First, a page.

Diamond clams with pork belly and fino sherry and buttery fennel fried bread

The Spanish are responsible for some of the best surf and turf options around – the winning combination of shellfish and pork is no exception. This version has loads of bright flavours you would associate with Spanish cuisine, and the green chilli aioli and fried bread might just make it perfect. Serve with a Spanish-inspired spritz.










Pork belly and clams

  • 250g pork belly, skin removed, diced
  • 1 teaspoon ground allspice
  • Generous grind black pepper
  • 10g brown sugar
  • 15g sea salt
  • 2 cloves garlic, minced
  • 60ml olive oil
  • 1 chorizo, finely chopped
  • 3 gold eschalots, sliced
  • 1 small cinnamon stick
  • 1 teaspoon smoked paprika
  • 1 teaspoon aniseed
  • 2 bay leaves
  • 2 ears of corn, corn sliced off the cob
  • 1kg diamond clams
  • 125ml fino sherry or vermouth
  • 1/2 lemon

Green chilli aioli

  • 6 cloves confit garlic
  • 1-3 green chillies, charred, blistered and peeled (adjust to desired heat)
  • 2 egg yolks
  • 200ml grapeseed oil
  • Salt and pepper

Fried bread

  • 500g plain or bread flour
  • 330ml + 20ml lukewarm water
  • 10g salt
  • 4g yeast
  • 10ml olive oil
  • 80g cultured butter
  • 2-3 teaspoons fennel seeds


1. For the pork belly and clams

Add the diced pork belly, allspice, black pepper, brown sugar, salt, garlic, and olive oil to a bowl. Toss to combine, cover and refrigerate to marinate for an hour or more.

Heat a large frying pan over medium-high heat and fry the pork, chorizo and eschalots, until the pork and chorizo develop a golden crust. Add the cinnamon, paprika, aniseed and bay leaves, and stir through the pork mix. Add the corn and clams and increase the heat to high, pour over the fino sherry (or vermouth). Reduce heat to medium, cover tightly with a lid and cook, agitating the pan every so often, until the clams have just popped open, this should only take a few minutes. Squeeze over the lemon and serve with fried bread and aioli.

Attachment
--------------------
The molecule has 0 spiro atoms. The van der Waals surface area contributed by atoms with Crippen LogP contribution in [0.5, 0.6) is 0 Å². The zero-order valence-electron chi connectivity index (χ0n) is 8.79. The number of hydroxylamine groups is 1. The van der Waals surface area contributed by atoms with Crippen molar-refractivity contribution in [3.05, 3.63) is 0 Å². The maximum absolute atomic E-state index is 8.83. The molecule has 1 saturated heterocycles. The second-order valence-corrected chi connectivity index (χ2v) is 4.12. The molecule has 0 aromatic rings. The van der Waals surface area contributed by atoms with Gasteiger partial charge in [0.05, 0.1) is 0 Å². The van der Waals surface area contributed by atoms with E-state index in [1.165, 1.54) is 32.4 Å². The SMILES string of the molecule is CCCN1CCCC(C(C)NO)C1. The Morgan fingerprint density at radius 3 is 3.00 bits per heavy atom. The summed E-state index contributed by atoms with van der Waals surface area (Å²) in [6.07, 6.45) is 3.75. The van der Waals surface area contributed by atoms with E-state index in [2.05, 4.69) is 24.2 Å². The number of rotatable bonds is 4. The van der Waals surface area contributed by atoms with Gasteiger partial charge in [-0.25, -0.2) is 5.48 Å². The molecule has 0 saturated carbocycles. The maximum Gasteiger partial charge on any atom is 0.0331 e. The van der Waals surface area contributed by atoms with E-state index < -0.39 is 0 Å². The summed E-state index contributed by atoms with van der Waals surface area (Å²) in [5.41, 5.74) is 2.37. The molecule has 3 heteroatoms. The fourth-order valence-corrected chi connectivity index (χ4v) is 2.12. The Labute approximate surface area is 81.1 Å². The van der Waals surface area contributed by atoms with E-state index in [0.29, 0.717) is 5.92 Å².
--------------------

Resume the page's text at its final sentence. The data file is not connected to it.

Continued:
2. For the aioli

This can be made a day or two in advance. In a spice grinder, add the chilli flesh and confit garlic, blitz to a paste. Set aside. Add the egg yolks with a pinch of salt to a small food processor, with the motor running, pour the oil in a steady fine stream (you can also do this by hand with a whisk and bowl), until you have a creamy emulsion. Add the chilli garlic paste and season to taste (if a little extra sharpness is required add a small squeeze of lemon).

3. For the bread

Starting a day in advance, sift the flour into a bowl, whisk in the salt and mix in 330ml of water until you have a sticky dough. Cover and rest for 60 minutes. Mix yeast with the remaining 20ml water and incorporate it into the dough along with the salt. Rub a layer of olive oil over the inside of a second container/bowl, loosely form the dough into a ball and place it into the oiled bowl, cover and rest. Stretch and fold the dough every 30 minutes and repeat the stretch and fold four times over 2 hours rotating 90°each time. Cover and refrigerate overnight.

When ready the dough will be about double in size and pillowy. Remove the dough from the fridge and let it sit for 30-60 minutes (depending on the ambient temperature). Carefully turn out onto a lightly floured surface, using a dough scrapper cut into 6 or 8 pieces and gently shape, stretching into long ovals, taking care not to tear the dough (the aim is to keep the integrity of the air bubbles). Heat the deep fryer to 180°C, fry the bread as required for about 5 minutes, turning halfway through, until crisp and golden. Drain on paper towel. Heat the butter and fennel in a small saucepan until foaming, remove from the heat and spoon over the pieces of bread as they are served.

4. For the Spanish spritz

Pour 45ml of vermouth rosso in a glass over ice then top with 90ml of cava (dry Spanish sparkling wine) and a little soda. Serve with an orange slice.

As seen in Spring 2023

BIDFOOD appetiser white